Sierra Leone - England - Albania
Like I said, I feel so spaced out by the time our flight leaves Freetown that I have no sense of leaving Africa. But, something changes over the course of the next couple of hours...
... Blurry eyed, I stare ahead of me at the computer-animated flight route map. Within minutes of our departure we have long since left Sierra Leonean airspace and have already crossed much of neighbouring Guinea. As we begin to overfly Senegal I grab my pen and write down the first individual words that come into my tired head:
Humbling; uplifting; inspiring; upsetting; frustrating; rewarding; enlightening; infuriating;
These are some of the words; a few of the emotions that I felt during my seven weeks in Sierra Leone volunteering with the Collective and the Craig Bellamy Foundation.
Suddenly, I feel like crying when I remember much of the poverty, and the amputees, and some of those little boys working in the streets. I can say I feel proud of myself for having done this. I am definitely ready to go home but I did 'enjoy' my Salone experience, if 'enjoy' is the correct word to use.
We begin to overfly Mauritania. Gambia Bird is a joke. They are offering me a single bread roll for dinner because, despite assurances from my travel agent and at check in, they don't have any vegetarian meals. The seats don't recline and there is also practically no legroom at all making it very difficult to sleep even if you feel exhausted. Yes, I know my moaning sounds a little out of context after the previous paragraph talked of poverty and despair. But I have written this blog to record my thoughts and emotions; my highs and lows. I hope by telling things the way they really were it has given those who are interested a better sense of what it might be like to volunteer in Africa. I hope also that I have provided a balanced picture of life in Sierra Leone: yes, the country is currently one of the least developed countries in the world but it also has a hell of a lot going for it and, at times, you might end up feeling happier when you are living there, in West Africa, than when you are cocooned in your comfortable life back home in Europe or North America.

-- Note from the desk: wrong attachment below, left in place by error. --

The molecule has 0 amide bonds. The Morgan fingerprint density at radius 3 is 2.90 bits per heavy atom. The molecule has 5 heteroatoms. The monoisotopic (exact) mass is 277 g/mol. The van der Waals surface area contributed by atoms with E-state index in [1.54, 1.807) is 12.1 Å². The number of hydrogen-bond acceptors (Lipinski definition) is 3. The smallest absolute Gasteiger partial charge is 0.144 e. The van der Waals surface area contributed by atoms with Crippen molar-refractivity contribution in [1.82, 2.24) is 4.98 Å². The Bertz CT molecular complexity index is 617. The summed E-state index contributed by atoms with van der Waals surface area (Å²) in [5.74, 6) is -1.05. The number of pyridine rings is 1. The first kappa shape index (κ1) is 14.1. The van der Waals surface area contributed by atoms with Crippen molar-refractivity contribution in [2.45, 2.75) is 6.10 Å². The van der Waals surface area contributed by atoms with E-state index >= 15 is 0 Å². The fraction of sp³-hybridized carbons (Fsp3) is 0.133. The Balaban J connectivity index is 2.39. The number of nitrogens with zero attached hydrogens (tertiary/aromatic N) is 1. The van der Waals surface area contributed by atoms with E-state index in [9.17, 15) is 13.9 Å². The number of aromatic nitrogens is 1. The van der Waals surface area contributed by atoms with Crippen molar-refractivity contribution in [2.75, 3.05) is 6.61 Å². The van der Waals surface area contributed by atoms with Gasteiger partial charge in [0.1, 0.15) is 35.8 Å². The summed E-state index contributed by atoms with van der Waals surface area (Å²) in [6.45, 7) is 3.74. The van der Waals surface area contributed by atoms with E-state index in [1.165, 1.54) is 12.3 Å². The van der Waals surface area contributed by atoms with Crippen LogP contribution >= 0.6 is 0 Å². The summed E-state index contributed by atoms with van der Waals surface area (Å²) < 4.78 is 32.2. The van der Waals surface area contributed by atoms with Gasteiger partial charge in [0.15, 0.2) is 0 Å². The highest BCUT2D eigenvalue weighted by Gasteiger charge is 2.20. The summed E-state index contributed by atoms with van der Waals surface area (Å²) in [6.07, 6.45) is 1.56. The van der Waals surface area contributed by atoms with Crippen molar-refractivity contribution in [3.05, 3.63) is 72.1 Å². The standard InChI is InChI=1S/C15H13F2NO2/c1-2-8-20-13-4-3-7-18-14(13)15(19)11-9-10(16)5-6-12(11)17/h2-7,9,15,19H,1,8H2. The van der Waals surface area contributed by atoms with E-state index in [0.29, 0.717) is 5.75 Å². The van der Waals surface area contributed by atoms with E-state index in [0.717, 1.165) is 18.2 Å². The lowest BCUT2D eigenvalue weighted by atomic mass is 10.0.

We are greeted by the sight of a spectacularly bright red sun as we begin our descent to Gatwick Airport. I think I might have managed to get one hour's sleep.
In London it is flaking with snow and so cold after Africa that I wonder what the shock must be like for an African stepping foot on this continent for the first time. It is only minus three but after seven weeks of sweating all day and all night, England has never ever felt so cold when stepping off a plane.
I cannot remember if I mentioned it before but I am straight off on holiday today. Having arrived at 7am, I check in with British Airways an hour later, a full six hours ahead of my flight to Albania, where I will meet my girlfriend this evening. It means that my journey from Charlie's house in Freetown to the Hotel Nobel in Tirana will have lasted approximately 30 hours.
A holiday in Albania? Well, after living in Sierra Leone for the best part of two months I am not quite ready for the glitz and consumerism of Western Europe. In some senses, Albania is Europe's Sierra leone: underdeveloped and largely unloved by the outside world...but full of beauty and potential.
One picture postcard from Albania perhaps....